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Suggested Citation:"Part 1: Improving Freight Transportation Resilience in Response to Supply Chain Disruptions." National Academies of Sciences, Engineering, and Medicine. 2019. Freight Transportation Resilience in Response to Supply Chain Disruptions. Washington, DC: The National Academies Press. doi: 10.17226/25463.
×
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Suggested Citation:"Part 1: Improving Freight Transportation Resilience in Response to Supply Chain Disruptions." National Academies of Sciences, Engineering, and Medicine. 2019. Freight Transportation Resilience in Response to Supply Chain Disruptions. Washington, DC: The National Academies Press. doi: 10.17226/25463.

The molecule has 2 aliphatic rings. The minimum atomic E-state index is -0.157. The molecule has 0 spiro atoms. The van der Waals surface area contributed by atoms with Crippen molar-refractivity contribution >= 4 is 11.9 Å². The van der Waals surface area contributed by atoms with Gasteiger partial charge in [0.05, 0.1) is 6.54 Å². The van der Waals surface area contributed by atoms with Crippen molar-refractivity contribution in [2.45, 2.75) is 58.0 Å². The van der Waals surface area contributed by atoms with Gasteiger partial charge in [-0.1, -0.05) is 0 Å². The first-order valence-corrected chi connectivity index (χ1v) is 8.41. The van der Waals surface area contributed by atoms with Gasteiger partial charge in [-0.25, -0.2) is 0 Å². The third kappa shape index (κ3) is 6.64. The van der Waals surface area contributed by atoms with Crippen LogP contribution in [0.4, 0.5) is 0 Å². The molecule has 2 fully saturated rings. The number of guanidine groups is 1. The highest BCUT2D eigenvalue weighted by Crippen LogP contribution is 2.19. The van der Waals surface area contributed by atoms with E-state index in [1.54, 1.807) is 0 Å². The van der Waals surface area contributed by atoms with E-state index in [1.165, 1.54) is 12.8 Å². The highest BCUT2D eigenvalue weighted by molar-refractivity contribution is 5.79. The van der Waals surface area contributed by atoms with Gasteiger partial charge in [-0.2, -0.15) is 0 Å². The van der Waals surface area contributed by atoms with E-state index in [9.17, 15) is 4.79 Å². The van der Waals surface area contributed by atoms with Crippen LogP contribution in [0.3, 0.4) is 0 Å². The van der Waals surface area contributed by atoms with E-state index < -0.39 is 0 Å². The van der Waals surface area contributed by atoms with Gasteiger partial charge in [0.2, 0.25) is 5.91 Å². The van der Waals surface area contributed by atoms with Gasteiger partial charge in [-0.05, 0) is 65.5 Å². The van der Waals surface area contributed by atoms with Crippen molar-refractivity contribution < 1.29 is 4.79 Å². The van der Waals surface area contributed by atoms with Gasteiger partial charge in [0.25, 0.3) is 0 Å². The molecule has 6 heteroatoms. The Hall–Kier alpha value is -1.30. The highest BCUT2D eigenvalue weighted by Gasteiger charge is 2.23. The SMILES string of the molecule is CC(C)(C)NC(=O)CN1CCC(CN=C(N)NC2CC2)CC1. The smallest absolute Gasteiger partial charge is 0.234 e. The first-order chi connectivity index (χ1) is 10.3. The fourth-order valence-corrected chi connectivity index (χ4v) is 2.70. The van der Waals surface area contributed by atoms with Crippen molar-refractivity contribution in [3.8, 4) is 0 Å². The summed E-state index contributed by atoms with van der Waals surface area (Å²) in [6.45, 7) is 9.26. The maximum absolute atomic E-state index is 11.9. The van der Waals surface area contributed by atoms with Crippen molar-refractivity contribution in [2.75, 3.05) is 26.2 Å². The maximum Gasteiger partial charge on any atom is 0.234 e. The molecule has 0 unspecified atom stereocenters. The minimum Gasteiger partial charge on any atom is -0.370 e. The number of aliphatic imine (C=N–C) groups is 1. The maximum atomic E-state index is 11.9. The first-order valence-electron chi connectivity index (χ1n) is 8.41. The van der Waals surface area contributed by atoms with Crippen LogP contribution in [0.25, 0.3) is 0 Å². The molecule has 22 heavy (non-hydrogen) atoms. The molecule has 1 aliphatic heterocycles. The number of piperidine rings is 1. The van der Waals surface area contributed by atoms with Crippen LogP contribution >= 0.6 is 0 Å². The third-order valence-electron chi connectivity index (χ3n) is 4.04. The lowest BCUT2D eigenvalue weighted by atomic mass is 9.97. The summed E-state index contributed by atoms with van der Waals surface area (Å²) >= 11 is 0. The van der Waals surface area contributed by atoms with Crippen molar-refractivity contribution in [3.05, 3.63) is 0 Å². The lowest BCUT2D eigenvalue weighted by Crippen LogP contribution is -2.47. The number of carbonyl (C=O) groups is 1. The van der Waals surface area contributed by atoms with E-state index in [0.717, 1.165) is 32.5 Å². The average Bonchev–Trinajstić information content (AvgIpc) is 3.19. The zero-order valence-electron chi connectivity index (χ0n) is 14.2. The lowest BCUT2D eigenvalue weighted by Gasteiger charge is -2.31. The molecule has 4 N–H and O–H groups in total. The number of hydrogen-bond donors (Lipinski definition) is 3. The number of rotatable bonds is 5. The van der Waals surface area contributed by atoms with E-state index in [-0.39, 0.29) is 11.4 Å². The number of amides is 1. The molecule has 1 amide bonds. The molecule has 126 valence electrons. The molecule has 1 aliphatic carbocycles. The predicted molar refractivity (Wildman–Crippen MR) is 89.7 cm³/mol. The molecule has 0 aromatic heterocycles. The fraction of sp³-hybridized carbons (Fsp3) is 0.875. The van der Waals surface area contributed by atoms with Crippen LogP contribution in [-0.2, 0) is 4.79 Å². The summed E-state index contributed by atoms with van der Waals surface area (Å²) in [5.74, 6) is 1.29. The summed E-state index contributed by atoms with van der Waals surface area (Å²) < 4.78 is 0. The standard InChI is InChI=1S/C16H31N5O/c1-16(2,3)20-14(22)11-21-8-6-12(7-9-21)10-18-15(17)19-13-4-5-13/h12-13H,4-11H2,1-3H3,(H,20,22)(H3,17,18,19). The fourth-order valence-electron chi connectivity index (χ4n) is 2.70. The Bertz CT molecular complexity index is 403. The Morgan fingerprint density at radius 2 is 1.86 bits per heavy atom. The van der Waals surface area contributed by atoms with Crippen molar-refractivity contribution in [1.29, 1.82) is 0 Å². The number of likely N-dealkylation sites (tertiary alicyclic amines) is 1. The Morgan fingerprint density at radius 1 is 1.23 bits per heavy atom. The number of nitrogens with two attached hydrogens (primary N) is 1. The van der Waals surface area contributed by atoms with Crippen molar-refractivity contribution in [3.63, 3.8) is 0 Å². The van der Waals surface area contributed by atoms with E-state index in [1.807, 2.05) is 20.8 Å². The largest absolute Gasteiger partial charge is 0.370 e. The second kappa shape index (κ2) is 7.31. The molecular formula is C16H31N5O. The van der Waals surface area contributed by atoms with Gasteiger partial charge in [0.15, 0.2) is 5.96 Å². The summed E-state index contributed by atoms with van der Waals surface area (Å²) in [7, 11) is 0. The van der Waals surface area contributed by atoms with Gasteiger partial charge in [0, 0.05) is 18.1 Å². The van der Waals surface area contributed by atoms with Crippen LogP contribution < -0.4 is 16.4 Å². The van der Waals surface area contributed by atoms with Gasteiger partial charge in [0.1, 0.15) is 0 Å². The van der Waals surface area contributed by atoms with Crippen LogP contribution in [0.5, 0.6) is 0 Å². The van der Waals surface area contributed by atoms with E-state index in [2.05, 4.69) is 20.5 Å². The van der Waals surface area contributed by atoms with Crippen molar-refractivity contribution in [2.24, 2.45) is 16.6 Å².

×
Page 9
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Suggested Citation:"Part 1: Improving Freight Transportation Resilience in Response to Supply Chain Disruptions." National Academies of Sciences, Engineering, and Medicine. 2019. Freight Transportation Resilience in Response to Supply Chain Disruptions. Washington, DC: The National Academies Press. doi: 10.17226/25463.
×
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Part 1 Improving Freight Transportation Resilience in Response to Supply Chain Disruptions 3

4 ACKNOWLEDGMENTS The following individuals contributed to the research as members of an Expert Working Group:  Erik Stromberg, Executive Director, Center for Advances in Port Management, Lamar University  Anne Strauss-Weider, Freight Planning Director, North Jersey Transportation Planning Authority  Rick Calhoun, Retired, 41 years in the grain and transportation industries, most recently served as President of Cargo Carriers  Katherine Touzinsky, Research Physical Scientist, ERDC Coastal and Hydraulics Laboratory, USACE Headquarters  Caroline Mays, Director, Freight and International Trade Section, Texas Department of Transportation